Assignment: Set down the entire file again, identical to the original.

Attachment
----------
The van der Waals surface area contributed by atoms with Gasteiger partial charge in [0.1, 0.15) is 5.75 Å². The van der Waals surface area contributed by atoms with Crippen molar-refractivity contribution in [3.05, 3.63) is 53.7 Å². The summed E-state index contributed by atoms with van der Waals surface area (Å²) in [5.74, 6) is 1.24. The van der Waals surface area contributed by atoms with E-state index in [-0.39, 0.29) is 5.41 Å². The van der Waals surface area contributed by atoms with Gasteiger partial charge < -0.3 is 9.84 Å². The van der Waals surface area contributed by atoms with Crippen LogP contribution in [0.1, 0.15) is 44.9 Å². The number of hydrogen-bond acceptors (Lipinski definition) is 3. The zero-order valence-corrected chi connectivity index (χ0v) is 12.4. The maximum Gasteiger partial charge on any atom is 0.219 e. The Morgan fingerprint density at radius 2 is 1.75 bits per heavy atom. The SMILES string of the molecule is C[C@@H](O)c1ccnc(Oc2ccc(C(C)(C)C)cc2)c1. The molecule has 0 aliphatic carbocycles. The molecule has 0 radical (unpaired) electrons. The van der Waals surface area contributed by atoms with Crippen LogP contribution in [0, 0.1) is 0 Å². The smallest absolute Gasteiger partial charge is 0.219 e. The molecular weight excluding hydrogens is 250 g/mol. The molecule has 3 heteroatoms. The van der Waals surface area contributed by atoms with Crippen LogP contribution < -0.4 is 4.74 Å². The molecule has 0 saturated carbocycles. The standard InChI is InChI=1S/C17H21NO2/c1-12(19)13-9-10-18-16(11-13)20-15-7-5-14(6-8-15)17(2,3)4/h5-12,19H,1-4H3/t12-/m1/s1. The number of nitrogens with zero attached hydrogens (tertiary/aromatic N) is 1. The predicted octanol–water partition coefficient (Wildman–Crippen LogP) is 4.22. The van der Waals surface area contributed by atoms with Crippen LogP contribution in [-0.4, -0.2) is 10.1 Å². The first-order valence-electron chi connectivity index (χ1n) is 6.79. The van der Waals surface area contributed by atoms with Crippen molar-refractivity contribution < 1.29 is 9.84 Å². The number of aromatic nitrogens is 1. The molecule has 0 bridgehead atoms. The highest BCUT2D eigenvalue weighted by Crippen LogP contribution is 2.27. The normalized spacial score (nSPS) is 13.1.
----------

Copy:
The van der Waals surface area contributed by atoms with Gasteiger partial charge in [0.1, 0.15) is 5.75 Å². The van der Waals surface area contributed by atoms with Crippen molar-refractivity contribution in [3.05, 3.63) is 53.7 Å². The summed E-state index contributed by atoms with van der Waals surface area (Å²) in [5.74, 6) is 1.24. The van der Waals surface area contributed by atoms with E-state index in [-0.39, 0.29) is 5.41 Å². The van der Waals surface area contributed by atoms with Gasteiger partial charge < -0.3 is 9.84 Å². The van der Waals surface area contributed by atoms with Crippen LogP contribution in [0.1, 0.15) is 44.9 Å². The number of hydrogen-bond acceptors (Lipinski definition) is 3. The zero-order valence-corrected chi connectivity index (χ0v) is 12.4. The maximum Gasteiger partial charge on any atom is 0.219 e. The Morgan fingerprint density at radius 2 is 1.75 bits per heavy atom. The SMILES string of the molecule is C[C@@H](O)c1ccnc(Oc2ccc(C(C)(C)C)cc2)c1. The molecule has 0 aliphatic carbocycles. The molecule has 0 radical (unpaired) electrons. The van der Waals surface area contributed by atoms with Crippen LogP contribution in [0, 0.1) is 0 Å². The smallest absolute Gasteiger partial charge is 0.219 e. The molecular weight excluding hydrogens is 250 g/mol. The molecule has 3 heteroatoms. The van der Waals surface area contributed by atoms with Crippen LogP contribution < -0.4 is 4.74 Å². The molecule has 0 saturated carbocycles. The standard InChI is InChI=1S/C17H21NO2/c1-12(19)13-9-10-18-16(11-13)20-15-7-5-14(6-8-15)17(2,3)4/h5-12,19H,1-4H3/t12-/m1/s1. The number of nitrogens with zero attached hydrogens (tertiary/aromatic N) is 1. The predicted octanol–water partition coefficient (Wildman–Crippen LogP) is 4.22. The van der Waals surface area contributed by atoms with Crippen LogP contribution in [-0.4, -0.2) is 10.1 Å². The first-order valence-electron chi connectivity index (χ1n) is 6.79. The van der Waals surface area contributed by atoms with Crippen molar-refractivity contribution < 1.29 is 9.84 Å². The number of aromatic nitrogens is 1. The molecule has 0 bridgehead atoms. The highest BCUT2D eigenvalue weighted by Crippen LogP contribution is 2.27. The normalized spacial score (nSPS) is 13.1.